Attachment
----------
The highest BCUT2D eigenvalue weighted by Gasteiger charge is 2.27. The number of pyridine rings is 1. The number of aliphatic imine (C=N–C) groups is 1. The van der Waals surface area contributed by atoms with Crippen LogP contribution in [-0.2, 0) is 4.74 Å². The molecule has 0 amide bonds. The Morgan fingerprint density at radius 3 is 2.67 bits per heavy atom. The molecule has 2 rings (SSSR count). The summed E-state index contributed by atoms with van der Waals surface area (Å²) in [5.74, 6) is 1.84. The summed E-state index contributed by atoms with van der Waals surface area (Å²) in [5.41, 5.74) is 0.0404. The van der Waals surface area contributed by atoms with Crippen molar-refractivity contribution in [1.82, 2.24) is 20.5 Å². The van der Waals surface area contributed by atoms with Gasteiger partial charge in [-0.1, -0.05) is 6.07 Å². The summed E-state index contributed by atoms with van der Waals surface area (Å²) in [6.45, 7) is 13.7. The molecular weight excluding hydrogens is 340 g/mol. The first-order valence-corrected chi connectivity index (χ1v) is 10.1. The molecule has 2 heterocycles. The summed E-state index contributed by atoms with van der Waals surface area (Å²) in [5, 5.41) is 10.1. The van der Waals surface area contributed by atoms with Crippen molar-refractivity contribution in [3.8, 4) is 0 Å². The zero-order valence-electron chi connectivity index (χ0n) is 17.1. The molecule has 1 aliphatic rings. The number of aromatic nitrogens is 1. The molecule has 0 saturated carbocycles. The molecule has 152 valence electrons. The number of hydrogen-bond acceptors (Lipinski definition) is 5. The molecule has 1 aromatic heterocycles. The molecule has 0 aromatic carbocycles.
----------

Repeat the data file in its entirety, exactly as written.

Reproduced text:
The highest BCUT2D eigenvalue weighted by Gasteiger charge is 2.27. The number of pyridine rings is 1. The number of aliphatic imine (C=N–C) groups is 1. The van der Waals surface area contributed by atoms with Crippen LogP contribution in [-0.2, 0) is 4.74 Å². The molecule has 0 amide bonds. The Morgan fingerprint density at radius 3 is 2.67 bits per heavy atom. The molecule has 2 rings (SSSR count). The summed E-state index contributed by atoms with van der Waals surface area (Å²) in [5.74, 6) is 1.84. The summed E-state index contributed by atoms with van der Waals surface area (Å²) in [5.41, 5.74) is 0.0404. The van der Waals surface area contributed by atoms with Crippen molar-refractivity contribution in [1.82, 2.24) is 20.5 Å². The van der Waals surface area contributed by atoms with Gasteiger partial charge in [-0.1, -0.05) is 6.07 Å². The summed E-state index contributed by atoms with van der Waals surface area (Å²) in [6.45, 7) is 13.7. The molecular weight excluding hydrogens is 340 g/mol. The first-order valence-corrected chi connectivity index (χ1v) is 10.1. The molecule has 2 heterocycles. The summed E-state index contributed by atoms with van der Waals surface area (Å²) in [5, 5.41) is 10.1. The van der Waals surface area contributed by atoms with Crippen molar-refractivity contribution in [3.8, 4) is 0 Å². The zero-order valence-electron chi connectivity index (χ0n) is 17.1. The molecule has 1 aliphatic rings. The number of aromatic nitrogens is 1. The molecule has 0 saturated carbocycles. The molecule has 152 valence electrons. The number of hydrogen-bond acceptors (Lipinski definition) is 5. The molecule has 1 aromatic heterocycles. The molecule has 0 aromatic carbocycles.